Date of this Version
Curriculum-Based Measurement, edited by Jack J. Kramer (Lincoln, NE: Buros Institute of Mental Measurements, 1993).
The purpose of this chapter is to describe curriculum-based procedures from a broad perspective that encompasses the major models appearing in the professional literature in the past 10 years. Rather than simply review the major perspectives, operating assumptions, and implementation directives of these models, however, nine criteria are presented for a uniform comparison. These criteria were implicit in the adoption of curriculum-based measurement (CBM) in Pine County, Minnesota during the initial training and field-based research conducted in the early 1980s. Therefore, they can be used both to structure the review and to provide district personnel a focused evaluation strategy for adopting any or all components of the models.
MODELS OF CURRICULUM-BASED PROCEDURES
Curriculum-based assessment (CBA) has been variously defined in the professional literature since it was originally introduced in the early 1980s. Although many of these definitions include similar components, the differences between them are sufficient to warrant a careful examination. In part, the models can be compared by analysis of their conceptual base and assumptions, the essential features that comprise any specific model. However, a more important comparison of the models may be in the empirical and psychometric support that exists.
An immediate problem that must be resolved is agreement on a definition of curriculum-based procedures that is generic enough to encompass the various models. The key words in the phrase are "curriculum-based" and "assessment." I will confine the first term to the analysis of the materials used for measuring and evaluating student performance and the second term to the collection of information for making a decision. This second term, therefore, refers to several issues: the type of response that students make, the system for scoring and reporting performance, and the interpretations or type of decisions that can be made from the data. The only other criterion for considering a model of curriculum-based procedures is that it must be presented or described in the professional literature (with or without supporting data). With this basic definition, several major models of curriculum-based assessment can be considered. Although not all models explicitly employ the term curriculum-based assessment, they in fact represent measures of student performance that fit the basic definition above.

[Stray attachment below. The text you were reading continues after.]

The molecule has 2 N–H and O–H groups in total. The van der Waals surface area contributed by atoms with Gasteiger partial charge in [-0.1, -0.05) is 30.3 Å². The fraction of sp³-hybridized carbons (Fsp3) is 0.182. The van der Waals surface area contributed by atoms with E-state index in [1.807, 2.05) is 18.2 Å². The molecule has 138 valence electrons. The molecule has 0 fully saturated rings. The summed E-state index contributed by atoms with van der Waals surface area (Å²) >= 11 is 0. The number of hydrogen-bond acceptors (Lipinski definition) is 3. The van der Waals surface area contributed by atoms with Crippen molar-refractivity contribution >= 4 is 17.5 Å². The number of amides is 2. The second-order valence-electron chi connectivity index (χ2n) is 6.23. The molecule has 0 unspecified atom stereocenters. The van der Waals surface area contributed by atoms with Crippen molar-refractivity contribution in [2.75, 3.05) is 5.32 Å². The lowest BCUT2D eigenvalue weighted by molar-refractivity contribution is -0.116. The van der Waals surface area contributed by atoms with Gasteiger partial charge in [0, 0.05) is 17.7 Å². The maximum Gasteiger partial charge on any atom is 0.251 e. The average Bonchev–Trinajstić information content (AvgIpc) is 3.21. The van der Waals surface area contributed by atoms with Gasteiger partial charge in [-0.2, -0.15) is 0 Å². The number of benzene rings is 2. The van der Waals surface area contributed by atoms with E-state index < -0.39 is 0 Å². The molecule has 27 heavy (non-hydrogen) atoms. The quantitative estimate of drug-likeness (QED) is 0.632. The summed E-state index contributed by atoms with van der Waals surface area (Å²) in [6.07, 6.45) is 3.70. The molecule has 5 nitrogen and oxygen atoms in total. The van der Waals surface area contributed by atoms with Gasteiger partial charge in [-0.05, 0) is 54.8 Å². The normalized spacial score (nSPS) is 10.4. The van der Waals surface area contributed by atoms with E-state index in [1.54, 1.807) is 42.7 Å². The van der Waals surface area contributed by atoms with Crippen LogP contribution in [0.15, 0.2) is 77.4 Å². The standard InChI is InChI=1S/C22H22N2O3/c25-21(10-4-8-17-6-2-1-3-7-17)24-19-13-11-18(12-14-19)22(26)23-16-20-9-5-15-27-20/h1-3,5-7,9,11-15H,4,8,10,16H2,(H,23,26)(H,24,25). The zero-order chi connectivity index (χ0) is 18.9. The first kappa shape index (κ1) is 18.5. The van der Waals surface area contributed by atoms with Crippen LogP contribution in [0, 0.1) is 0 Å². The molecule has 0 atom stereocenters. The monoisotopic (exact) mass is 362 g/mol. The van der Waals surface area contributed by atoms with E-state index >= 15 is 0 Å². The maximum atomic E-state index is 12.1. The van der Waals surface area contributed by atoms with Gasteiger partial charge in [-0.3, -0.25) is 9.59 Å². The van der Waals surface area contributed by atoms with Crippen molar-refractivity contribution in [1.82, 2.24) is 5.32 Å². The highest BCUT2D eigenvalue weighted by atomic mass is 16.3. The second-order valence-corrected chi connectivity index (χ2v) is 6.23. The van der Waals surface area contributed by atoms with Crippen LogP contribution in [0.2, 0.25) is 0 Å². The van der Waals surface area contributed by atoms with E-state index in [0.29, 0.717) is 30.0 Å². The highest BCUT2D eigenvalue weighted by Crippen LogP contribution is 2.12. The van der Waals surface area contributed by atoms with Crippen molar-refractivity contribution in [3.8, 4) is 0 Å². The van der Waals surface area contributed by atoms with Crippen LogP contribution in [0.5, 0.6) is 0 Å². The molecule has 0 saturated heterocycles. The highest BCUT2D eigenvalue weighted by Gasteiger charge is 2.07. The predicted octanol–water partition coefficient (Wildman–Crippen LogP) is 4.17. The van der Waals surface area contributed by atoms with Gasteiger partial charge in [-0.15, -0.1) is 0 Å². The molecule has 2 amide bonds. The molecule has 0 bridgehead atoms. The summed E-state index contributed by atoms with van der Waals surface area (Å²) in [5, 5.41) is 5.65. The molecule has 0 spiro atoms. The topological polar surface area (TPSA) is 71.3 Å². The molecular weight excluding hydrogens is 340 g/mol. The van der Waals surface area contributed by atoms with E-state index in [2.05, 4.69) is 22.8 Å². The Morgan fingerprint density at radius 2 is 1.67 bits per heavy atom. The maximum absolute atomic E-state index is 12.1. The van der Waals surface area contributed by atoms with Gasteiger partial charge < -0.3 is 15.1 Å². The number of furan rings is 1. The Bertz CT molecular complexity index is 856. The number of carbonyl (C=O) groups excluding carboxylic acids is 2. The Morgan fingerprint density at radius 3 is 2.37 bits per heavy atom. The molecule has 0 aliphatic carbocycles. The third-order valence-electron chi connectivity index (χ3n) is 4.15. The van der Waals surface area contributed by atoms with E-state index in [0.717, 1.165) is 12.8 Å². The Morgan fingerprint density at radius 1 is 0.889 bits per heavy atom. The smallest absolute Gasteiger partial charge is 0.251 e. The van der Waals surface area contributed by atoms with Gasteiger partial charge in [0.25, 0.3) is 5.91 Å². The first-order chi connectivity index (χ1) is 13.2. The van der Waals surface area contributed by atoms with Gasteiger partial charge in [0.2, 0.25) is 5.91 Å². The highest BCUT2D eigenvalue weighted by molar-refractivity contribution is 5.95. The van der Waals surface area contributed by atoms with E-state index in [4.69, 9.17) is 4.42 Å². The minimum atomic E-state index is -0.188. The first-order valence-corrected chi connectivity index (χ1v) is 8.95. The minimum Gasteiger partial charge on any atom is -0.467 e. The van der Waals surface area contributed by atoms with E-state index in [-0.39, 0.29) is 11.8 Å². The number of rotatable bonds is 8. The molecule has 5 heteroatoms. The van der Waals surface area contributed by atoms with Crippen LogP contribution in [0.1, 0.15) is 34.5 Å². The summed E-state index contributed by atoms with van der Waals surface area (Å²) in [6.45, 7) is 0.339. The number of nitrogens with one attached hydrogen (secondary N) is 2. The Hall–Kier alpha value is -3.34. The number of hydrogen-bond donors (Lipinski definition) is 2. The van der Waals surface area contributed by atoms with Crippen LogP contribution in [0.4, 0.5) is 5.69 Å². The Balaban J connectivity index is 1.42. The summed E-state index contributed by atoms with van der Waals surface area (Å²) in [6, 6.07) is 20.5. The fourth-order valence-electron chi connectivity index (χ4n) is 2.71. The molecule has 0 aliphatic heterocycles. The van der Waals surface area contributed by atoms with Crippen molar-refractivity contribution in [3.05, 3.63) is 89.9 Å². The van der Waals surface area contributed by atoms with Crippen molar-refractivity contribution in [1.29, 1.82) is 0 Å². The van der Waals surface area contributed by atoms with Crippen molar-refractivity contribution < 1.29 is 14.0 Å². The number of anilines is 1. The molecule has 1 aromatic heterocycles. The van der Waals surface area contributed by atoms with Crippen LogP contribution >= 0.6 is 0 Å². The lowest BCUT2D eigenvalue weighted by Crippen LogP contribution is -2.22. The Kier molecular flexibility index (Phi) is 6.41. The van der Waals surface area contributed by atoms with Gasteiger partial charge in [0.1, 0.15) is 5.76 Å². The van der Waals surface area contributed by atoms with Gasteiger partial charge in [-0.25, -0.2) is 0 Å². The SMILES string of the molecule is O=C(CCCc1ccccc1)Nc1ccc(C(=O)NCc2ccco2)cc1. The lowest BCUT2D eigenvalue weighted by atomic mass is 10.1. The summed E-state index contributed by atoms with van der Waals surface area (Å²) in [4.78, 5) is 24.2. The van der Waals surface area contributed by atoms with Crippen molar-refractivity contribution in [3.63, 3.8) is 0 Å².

Gickling and Havertape (1981), Gickling and Thompson (1985), Tucker (1985), and Coulter (1985) have all written about a consistent model of curriculum-based assessment. This model is more explicitly developed in reading and mathematics, but has been extended to other areas. It is very closely linked to instructional planning for individual students with three major dimensions: (a) task type ("context" tasks and drill tasks), (b) task items (knowns, hesitants, and unknowns), and (c) performance levels (frustration, independent, and instructional).